Shaheen Bagh Becomes BJP's Ammo For Delhi Polls. Budget Is A Bonus

Today's shooting at Jamia Millia Islamia by a man who had posted "Shaheen Bagh, game over," shows high tensions have begun to run in Delhi. The BJP's non-stop campaign against Shaheen Bagh is encouraging its supporters, and more violence could follow. It was waiting to happen. Yesterday was a precursor, a man waving a gun, today the gun went off.

Will more violence follow? And why is Shaheen Bagh so critical to the BJP?

The BJP needs Arvind Kejriwal out. In the multiple power centre that makes for Delhi's governance, the BJP controls the police, the DDA (Delhi Development Authority) and municipal corporations, but it does not rule Delhi completely.

In this fractured set up, Kejriwal is a sore thumb, and nationally a politician who worries the BJP. Kejriwal has many advantages; he is relatively young, seen as not corrupt, connects with the masses and offers a long term threat to the BJP dream of a 30-year Raj. Being Chief Minister of Delhi gives Kejriwal a voice far more compelling than most Chief Ministers as he draws national media attention easily and he knows how to use it.

Unfortunately for the BJP, it has done little for Delhi through its various power centres to trumpet as achievements. The law and order situation remains terrible, as does traffic; the three MCDs have achieved little in terms of cleanliness and by and large remain inefficient; the DDA builds unattractive housing which it is finding impossible to get rid of, even many of the famous Commonwealth Games Village apartments haven't been sold; claims of the additional 200 km of metro is a shared glory with Kejriwal, (worse, the claim that 6 million travel daily on the metro is dubious. At best, this number has been reached only a few times, as exorbitant fare hikes make the metro uneconomical to the poor).

The strange thing is that while the BJP has swept Delhi in the last two Lok Sabha elections (57% of the vote in 2019), locally they have performed poorly. The BJP seldom crosses 37 per cent in the assembly and MCD elections and hasn't won the assembly since the forgotten days of 1993 when they had 42 per cent. Added to this unpalatable broth is that the BJP has floundered in Haryana, lost Jharkhand, made a mess of its alliance in Maharashtra, and if it hadn't been for money bags in Karnataka, they would not be in power there. With the exception of Karnataka and Gujarat, they don't run a state south of UP-Bihar.

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Saying that he was a juvenile, police officials said that the attacker cannot be identified

The AAP government has managed to use what little power it has and many freebies to make a difference for much of Delhi's population. Free water and electricity, mohalla clinics and improved education institutions have worked to keep high public support. Early opinion polls had AAP looking at another landslide with 60 per cent support (C Voter on January 15).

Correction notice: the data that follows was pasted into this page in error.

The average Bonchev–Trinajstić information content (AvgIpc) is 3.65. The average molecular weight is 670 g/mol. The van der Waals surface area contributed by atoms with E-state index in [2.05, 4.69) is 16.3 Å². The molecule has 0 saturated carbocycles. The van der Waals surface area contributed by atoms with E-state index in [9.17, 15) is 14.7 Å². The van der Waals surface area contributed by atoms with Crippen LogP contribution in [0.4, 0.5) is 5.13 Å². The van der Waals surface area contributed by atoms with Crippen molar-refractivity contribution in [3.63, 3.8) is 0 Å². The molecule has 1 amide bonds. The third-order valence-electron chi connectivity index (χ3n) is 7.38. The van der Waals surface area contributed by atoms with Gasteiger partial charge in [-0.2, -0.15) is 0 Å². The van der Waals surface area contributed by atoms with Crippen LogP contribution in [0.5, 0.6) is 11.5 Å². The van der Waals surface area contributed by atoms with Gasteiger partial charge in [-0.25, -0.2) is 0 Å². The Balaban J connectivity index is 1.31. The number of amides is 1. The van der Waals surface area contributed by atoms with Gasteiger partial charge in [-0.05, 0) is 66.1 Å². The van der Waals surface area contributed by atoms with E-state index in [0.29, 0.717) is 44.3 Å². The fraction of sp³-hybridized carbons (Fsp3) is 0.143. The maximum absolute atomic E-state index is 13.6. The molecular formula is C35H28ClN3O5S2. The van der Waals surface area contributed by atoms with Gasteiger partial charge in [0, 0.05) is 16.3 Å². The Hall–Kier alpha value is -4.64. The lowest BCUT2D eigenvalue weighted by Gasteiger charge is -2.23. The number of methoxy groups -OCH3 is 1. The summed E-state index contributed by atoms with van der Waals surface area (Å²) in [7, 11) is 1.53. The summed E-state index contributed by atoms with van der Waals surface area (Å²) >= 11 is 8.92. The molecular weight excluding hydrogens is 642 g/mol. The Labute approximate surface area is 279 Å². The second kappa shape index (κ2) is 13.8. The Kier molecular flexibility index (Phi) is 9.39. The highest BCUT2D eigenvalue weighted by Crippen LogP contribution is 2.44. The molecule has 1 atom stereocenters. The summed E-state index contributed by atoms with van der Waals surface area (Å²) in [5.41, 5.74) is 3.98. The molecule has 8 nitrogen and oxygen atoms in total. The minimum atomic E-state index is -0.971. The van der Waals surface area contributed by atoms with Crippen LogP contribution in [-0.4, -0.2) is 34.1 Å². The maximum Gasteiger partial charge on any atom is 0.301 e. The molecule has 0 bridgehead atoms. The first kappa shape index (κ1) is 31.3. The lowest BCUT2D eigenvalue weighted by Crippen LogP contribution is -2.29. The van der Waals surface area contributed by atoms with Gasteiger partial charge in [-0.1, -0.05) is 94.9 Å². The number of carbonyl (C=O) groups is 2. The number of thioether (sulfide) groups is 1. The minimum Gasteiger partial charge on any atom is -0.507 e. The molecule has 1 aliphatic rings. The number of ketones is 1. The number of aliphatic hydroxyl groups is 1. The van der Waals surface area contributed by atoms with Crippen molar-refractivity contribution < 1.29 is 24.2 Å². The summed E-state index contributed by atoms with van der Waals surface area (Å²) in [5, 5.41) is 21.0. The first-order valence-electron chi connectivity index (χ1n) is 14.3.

But Shaheen Bagh has given the BJP an opportunity to turn up the communal temperature in Delhi. The Shaheen Bagh protest in south-east Delhi, cutting it off from neighbouring Noida, has caused traffic chaos and after more than month of jams, taken its toll on many former sympathisers and neutrals. It is this opportunity that has been seized by Home Minister Amit Shah and his campaigners. The non-stop attack on Shaheen Bagh and the "anti-nationals" , the "traitors"and "goli maaro" campaign have made it one of the most divisive campaigns in recent times. And it seems to be working; the BJP is gaining ground. C Voter claims that the BJP support has already jumped 7% by Jan 27 to 31% in a week of this challenging campaign. But will this be enough?

To topple AAP, the BJP needs to pull them down to 40% and get themselves on level terms.

On 36 seats, AAP has a margin of more than 20 per cent which means the BJP needs to work harder. The Congress may help split the anti-BJP vote as it did in the 2017 municipal elections but given the state of the Congress, even that may not be enough. Which is why the budget offers the BJP the chance to reach out to Delhi's enormous middle class.

In 2019, the BJP used the budget effectively to roll out the PM Kisan Yogana and handed 70 million farmers a Rs 6000 bonus. Now it may be Delhi's turn. Close to 30 per cent of Delhi's 13 million voters file tax returns. Given the bureaucracy living in Delhi, the salaried class is huge and the BJP will want to target them. It will not cost the government much to cut tax rates for those under Rs 10 lakh and give more tax-free investment allowance. Many economists have already called for such measures, claiming it as their own. It would help the BJP with Delhi's middle class who have been hit with high inflation.

For the protestors at Shaheen Bagh, what do they see happening? Should they stand their ground and allow the BJP to use them as the weapon of choice against AAP? Would a BJP victory not be counter-productive for them? Would they be blamed for that? Or, with so many Shaheen Baghs across the city (and country), is it time to claim victory from the very campaign the BJP is conducting?

Arvind Kejriwal faces the same problem. He wishes that Shaheen Bagh disappeared and the election was fought on his record, in which case he would win at a canter, but there is little he can do if Shaheen Bagh holds out, except hope that his core support stays with him.

Finally, will the BJP up the ante? Will they risk clearing out Shaheen Bagh with a surgical strike? Or would that be too great a risk, of setting off communal violence in Delhi and beyond? But as today's events have clearly shown Delhi is on the edge. Perhaps time for everyone to take a step back.

(Ishwari Bajpai is Senior Advisor at NDTV.)

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